This crazy heist movie is told in a very original way. Because it's based on a true story, the movie (with actors and a story) is sometimes interrupted by the people it's about. The opening scene even reads: "this movie is not based on a true story, it is a true story". Two friends decide to rob their local library from rare books worth millions. They're driven by money but also by wanting something different than their monotonous everyday lives in Kentucky. The need for a change is a big theme in this movie, but the story and the way it's told never cease to be breathtakingly thrilling. American Animals stars amazing actors like Barry Keoghan (Dunkirk), Evan Peters (Kick-Ass), and many more; but perhaps equally as notable is the director: Bart Layton, who is fresh from his amazing 2012 sleeper-hit The Imposter.

Us and Them follows two former lovers who reminisce and reassess their decade-long relationship over one night. They both seem to be in better places, certainly financially if anything else, but their shared wistfulness for the past threatens to prove otherwise. 

The film was an immediate hit when it was first released in China, and it’s easy to see why. With just the right balance of realism, romance, and comedy, the movie makes for a simple but deeply moving and involving watch. You can’t help but root for the exes to get back together, even though you know as well as they do how minimal the chances of that happening are.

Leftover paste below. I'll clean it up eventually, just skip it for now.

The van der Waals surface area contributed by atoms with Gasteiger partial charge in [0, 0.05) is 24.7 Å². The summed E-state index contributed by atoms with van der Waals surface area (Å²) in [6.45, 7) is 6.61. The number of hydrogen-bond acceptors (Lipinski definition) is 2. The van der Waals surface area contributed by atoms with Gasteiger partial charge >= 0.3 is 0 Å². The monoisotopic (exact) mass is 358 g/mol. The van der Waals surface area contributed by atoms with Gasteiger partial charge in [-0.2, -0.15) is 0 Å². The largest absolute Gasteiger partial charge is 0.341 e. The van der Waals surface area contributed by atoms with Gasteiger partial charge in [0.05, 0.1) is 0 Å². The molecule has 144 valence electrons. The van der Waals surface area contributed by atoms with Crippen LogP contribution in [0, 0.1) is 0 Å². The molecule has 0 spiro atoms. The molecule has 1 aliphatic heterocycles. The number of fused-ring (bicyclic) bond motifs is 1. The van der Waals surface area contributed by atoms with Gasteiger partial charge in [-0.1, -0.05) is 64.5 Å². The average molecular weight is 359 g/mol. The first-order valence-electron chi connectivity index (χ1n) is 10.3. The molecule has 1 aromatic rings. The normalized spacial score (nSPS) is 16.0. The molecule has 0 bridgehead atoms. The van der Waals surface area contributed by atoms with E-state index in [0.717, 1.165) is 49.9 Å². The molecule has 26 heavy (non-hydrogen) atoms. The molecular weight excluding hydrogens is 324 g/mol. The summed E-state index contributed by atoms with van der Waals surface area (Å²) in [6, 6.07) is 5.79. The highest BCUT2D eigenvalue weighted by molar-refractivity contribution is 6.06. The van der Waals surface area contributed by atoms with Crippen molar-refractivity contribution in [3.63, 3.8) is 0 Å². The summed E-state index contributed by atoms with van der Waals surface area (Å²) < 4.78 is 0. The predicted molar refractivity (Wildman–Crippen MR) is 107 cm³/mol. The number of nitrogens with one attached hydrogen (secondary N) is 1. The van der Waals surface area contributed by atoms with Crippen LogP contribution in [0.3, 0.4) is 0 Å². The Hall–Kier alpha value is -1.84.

Ray Romano and Chris O'Dowd (Bridesmaids) star in this dark comedy-thriller about a gangster who attempts a career as a Hollywood producer. It’s based on the novel that the 1995 John Travolta and Danny DeVito movie by the same name was also based on *catches breath*.

There is something undeniably funny about people in crime who try to reform themselves in Hollywood, the same thing that Bill Hader perfected in Barry. The switch from real to fake and back is equally as well-executed in Get Shorty.

This twisted movie is actually two movies, the credits even roll in between. The first half is gorgeous: talented dancers get together for a party and perform beautiful contemporary dance sequences. They introduce themselves through their audition tapes to join the dance group, but also through conversations at the party. The second half is less fun. It turns out someone had laced the sangria they've been drinking with a psychedelic drug. Not for the faint of heart or anyone who didn't like director Gaspar Noé's past movies (Enter the Void, I Stand Alone, etc).

An uplifting and inspiring movie with Felicity Jones and Armie Hammer. Jones stars as Supreme Court Justice Associate Ruth Bader Ginsburg in this biopic centered around her hallmark case against sex-based discrimination. While it doesn't feel like it truly conveys the power of Ginsburg's story, her determination, or all the odds that were stacked against her, it serves as a mellowed-down preview of her remarkable story. Watch this if you're in need of a good dose of inspiration.